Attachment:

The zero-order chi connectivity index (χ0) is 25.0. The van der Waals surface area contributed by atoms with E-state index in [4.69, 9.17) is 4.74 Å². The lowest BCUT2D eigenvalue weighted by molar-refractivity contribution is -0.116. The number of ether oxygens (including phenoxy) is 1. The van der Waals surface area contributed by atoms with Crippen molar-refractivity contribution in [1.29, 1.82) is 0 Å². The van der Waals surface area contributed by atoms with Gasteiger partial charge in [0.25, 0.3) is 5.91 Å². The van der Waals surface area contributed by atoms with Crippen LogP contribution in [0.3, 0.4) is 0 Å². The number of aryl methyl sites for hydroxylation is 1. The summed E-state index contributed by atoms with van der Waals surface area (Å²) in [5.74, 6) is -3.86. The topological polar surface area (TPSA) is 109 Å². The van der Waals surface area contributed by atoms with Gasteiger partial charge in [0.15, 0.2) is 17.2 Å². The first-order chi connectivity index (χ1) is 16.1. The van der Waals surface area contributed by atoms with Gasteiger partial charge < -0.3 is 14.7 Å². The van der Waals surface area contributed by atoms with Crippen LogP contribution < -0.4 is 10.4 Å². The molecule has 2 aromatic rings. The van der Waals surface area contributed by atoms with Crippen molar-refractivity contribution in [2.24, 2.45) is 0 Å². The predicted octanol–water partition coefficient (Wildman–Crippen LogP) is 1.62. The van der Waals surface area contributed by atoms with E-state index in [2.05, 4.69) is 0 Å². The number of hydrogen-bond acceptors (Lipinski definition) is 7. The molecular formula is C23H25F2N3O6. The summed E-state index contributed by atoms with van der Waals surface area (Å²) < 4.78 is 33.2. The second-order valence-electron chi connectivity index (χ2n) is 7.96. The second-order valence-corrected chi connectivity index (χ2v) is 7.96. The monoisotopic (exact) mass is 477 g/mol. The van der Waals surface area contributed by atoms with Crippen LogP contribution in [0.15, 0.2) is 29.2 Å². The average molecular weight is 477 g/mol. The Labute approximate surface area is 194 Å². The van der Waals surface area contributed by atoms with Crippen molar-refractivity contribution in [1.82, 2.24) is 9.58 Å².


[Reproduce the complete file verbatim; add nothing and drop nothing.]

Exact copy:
The zero-order chi connectivity index (χ0) is 25.0. The van der Waals surface area contributed by atoms with E-state index in [4.69, 9.17) is 4.74 Å². The lowest BCUT2D eigenvalue weighted by molar-refractivity contribution is -0.116. The number of ether oxygens (including phenoxy) is 1. The van der Waals surface area contributed by atoms with Crippen molar-refractivity contribution in [1.29, 1.82) is 0 Å². The van der Waals surface area contributed by atoms with Gasteiger partial charge in [0.25, 0.3) is 5.91 Å². The van der Waals surface area contributed by atoms with Crippen LogP contribution in [0.3, 0.4) is 0 Å². The number of aryl methyl sites for hydroxylation is 1. The summed E-state index contributed by atoms with van der Waals surface area (Å²) in [5.74, 6) is -3.86. The topological polar surface area (TPSA) is 109 Å². The van der Waals surface area contributed by atoms with Gasteiger partial charge in [0.15, 0.2) is 17.2 Å². The first-order chi connectivity index (χ1) is 16.1. The van der Waals surface area contributed by atoms with Gasteiger partial charge < -0.3 is 14.7 Å². The van der Waals surface area contributed by atoms with Crippen LogP contribution < -0.4 is 10.4 Å². The molecule has 2 aromatic rings. The van der Waals surface area contributed by atoms with Crippen molar-refractivity contribution in [2.24, 2.45) is 0 Å². The predicted octanol–water partition coefficient (Wildman–Crippen LogP) is 1.62. The van der Waals surface area contributed by atoms with E-state index in [2.05, 4.69) is 0 Å². The number of hydrogen-bond acceptors (Lipinski definition) is 7. The molecular formula is C23H25F2N3O6. The summed E-state index contributed by atoms with van der Waals surface area (Å²) < 4.78 is 33.2. The second-order valence-electron chi connectivity index (χ2n) is 7.96. The second-order valence-corrected chi connectivity index (χ2v) is 7.96. The monoisotopic (exact) mass is 477 g/mol. The van der Waals surface area contributed by atoms with Crippen LogP contribution in [0.15, 0.2) is 29.2 Å². The average molecular weight is 477 g/mol. The Labute approximate surface area is 194 Å². The van der Waals surface area contributed by atoms with Crippen molar-refractivity contribution in [1.82, 2.24) is 9.58 Å².